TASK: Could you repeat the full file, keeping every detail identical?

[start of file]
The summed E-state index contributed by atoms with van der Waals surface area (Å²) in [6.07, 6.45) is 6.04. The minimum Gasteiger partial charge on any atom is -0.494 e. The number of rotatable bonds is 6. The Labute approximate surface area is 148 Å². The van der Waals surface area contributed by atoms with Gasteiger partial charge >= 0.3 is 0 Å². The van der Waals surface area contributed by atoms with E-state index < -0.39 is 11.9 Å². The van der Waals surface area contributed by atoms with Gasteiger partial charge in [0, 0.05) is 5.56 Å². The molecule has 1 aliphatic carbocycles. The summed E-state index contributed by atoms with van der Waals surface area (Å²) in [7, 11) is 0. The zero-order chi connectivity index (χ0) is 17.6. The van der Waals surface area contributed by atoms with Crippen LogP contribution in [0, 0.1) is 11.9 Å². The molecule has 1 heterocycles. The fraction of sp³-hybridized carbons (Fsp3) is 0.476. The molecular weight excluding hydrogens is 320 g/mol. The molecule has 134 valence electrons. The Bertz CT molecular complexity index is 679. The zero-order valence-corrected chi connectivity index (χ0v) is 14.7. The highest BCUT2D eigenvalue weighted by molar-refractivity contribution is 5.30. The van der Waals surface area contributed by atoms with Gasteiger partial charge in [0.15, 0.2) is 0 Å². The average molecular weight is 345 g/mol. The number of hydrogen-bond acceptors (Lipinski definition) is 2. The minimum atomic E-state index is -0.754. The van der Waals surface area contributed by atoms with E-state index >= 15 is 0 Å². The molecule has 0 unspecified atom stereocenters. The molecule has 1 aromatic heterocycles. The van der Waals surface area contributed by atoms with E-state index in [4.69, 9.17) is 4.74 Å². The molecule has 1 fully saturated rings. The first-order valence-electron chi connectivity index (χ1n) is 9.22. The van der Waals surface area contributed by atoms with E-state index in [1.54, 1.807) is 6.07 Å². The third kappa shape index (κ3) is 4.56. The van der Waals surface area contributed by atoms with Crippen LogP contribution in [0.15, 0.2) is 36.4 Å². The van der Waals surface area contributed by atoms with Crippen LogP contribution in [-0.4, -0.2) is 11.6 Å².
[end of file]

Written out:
The summed E-state index contributed by atoms with van der Waals surface area (Å²) in [6.07, 6.45) is 6.04. The minimum Gasteiger partial charge on any atom is -0.494 e. The number of rotatable bonds is 6. The Labute approximate surface area is 148 Å². The van der Waals surface area contributed by atoms with Gasteiger partial charge >= 0.3 is 0 Å². The van der Waals surface area contributed by atoms with E-state index < -0.39 is 11.9 Å². The van der Waals surface area contributed by atoms with Gasteiger partial charge in [0, 0.05) is 5.56 Å². The molecule has 1 aliphatic carbocycles. The summed E-state index contributed by atoms with van der Waals surface area (Å²) in [7, 11) is 0. The zero-order chi connectivity index (χ0) is 17.6. The van der Waals surface area contributed by atoms with Crippen LogP contribution in [0, 0.1) is 11.9 Å². The molecule has 1 heterocycles. The fraction of sp³-hybridized carbons (Fsp3) is 0.476. The molecular weight excluding hydrogens is 320 g/mol. The molecule has 134 valence electrons. The Bertz CT molecular complexity index is 679. The zero-order valence-corrected chi connectivity index (χ0v) is 14.7. The highest BCUT2D eigenvalue weighted by molar-refractivity contribution is 5.30. The van der Waals surface area contributed by atoms with Gasteiger partial charge in [0.15, 0.2) is 0 Å². The average molecular weight is 345 g/mol. The number of hydrogen-bond acceptors (Lipinski definition) is 2. The minimum atomic E-state index is -0.754. The van der Waals surface area contributed by atoms with E-state index >= 15 is 0 Å². The molecule has 0 unspecified atom stereocenters. The molecule has 1 aromatic heterocycles. The van der Waals surface area contributed by atoms with E-state index in [4.69, 9.17) is 4.74 Å². The molecule has 1 fully saturated rings. The first-order valence-electron chi connectivity index (χ1n) is 9.22. The van der Waals surface area contributed by atoms with E-state index in [1.54, 1.807) is 6.07 Å². The third kappa shape index (κ3) is 4.56. The van der Waals surface area contributed by atoms with Crippen LogP contribution in [0.15, 0.2) is 36.4 Å². The van der Waals surface area contributed by atoms with Crippen LogP contribution in [-0.4, -0.2) is 11.6 Å².